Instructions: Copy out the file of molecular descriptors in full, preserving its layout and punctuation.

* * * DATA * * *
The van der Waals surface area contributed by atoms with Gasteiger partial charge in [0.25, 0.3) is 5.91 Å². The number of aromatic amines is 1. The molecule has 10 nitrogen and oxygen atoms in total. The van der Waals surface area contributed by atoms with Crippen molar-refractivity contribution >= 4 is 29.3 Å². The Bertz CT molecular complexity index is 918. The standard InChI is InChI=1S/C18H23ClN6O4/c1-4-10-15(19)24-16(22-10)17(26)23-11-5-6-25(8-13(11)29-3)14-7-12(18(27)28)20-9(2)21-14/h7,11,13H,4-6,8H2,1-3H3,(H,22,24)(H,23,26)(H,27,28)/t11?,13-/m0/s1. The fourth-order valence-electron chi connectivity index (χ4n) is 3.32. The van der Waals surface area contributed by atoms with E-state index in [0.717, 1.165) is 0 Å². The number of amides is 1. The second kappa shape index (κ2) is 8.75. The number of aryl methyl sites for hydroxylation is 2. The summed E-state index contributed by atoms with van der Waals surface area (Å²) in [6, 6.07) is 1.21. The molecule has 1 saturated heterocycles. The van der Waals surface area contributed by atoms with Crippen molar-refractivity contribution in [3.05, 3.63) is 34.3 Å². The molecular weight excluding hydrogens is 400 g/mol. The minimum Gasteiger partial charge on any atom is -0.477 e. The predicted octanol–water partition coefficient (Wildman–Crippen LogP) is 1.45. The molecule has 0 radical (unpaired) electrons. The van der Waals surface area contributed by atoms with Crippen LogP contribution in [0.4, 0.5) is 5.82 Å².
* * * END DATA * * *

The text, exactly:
The van der Waals surface area contributed by atoms with Gasteiger partial charge in [0.25, 0.3) is 5.91 Å². The number of aromatic amines is 1. The molecule has 10 nitrogen and oxygen atoms in total. The van der Waals surface area contributed by atoms with Crippen molar-refractivity contribution >= 4 is 29.3 Å². The Bertz CT molecular complexity index is 918. The standard InChI is InChI=1S/C18H23ClN6O4/c1-4-10-15(19)24-16(22-10)17(26)23-11-5-6-25(8-13(11)29-3)14-7-12(18(27)28)20-9(2)21-14/h7,11,13H,4-6,8H2,1-3H3,(H,22,24)(H,23,26)(H,27,28)/t11?,13-/m0/s1. The fourth-order valence-electron chi connectivity index (χ4n) is 3.32. The van der Waals surface area contributed by atoms with E-state index in [0.717, 1.165) is 0 Å². The number of amides is 1. The second kappa shape index (κ2) is 8.75. The number of aryl methyl sites for hydroxylation is 2. The summed E-state index contributed by atoms with van der Waals surface area (Å²) in [6, 6.07) is 1.21. The molecule has 1 saturated heterocycles. The van der Waals surface area contributed by atoms with Crippen molar-refractivity contribution in [3.05, 3.63) is 34.3 Å². The molecular weight excluding hydrogens is 400 g/mol. The minimum Gasteiger partial charge on any atom is -0.477 e. The predicted octanol–water partition coefficient (Wildman–Crippen LogP) is 1.45. The molecule has 0 radical (unpaired) electrons. The van der Waals surface area contributed by atoms with Crippen LogP contribution in [0.4, 0.5) is 5.82 Å².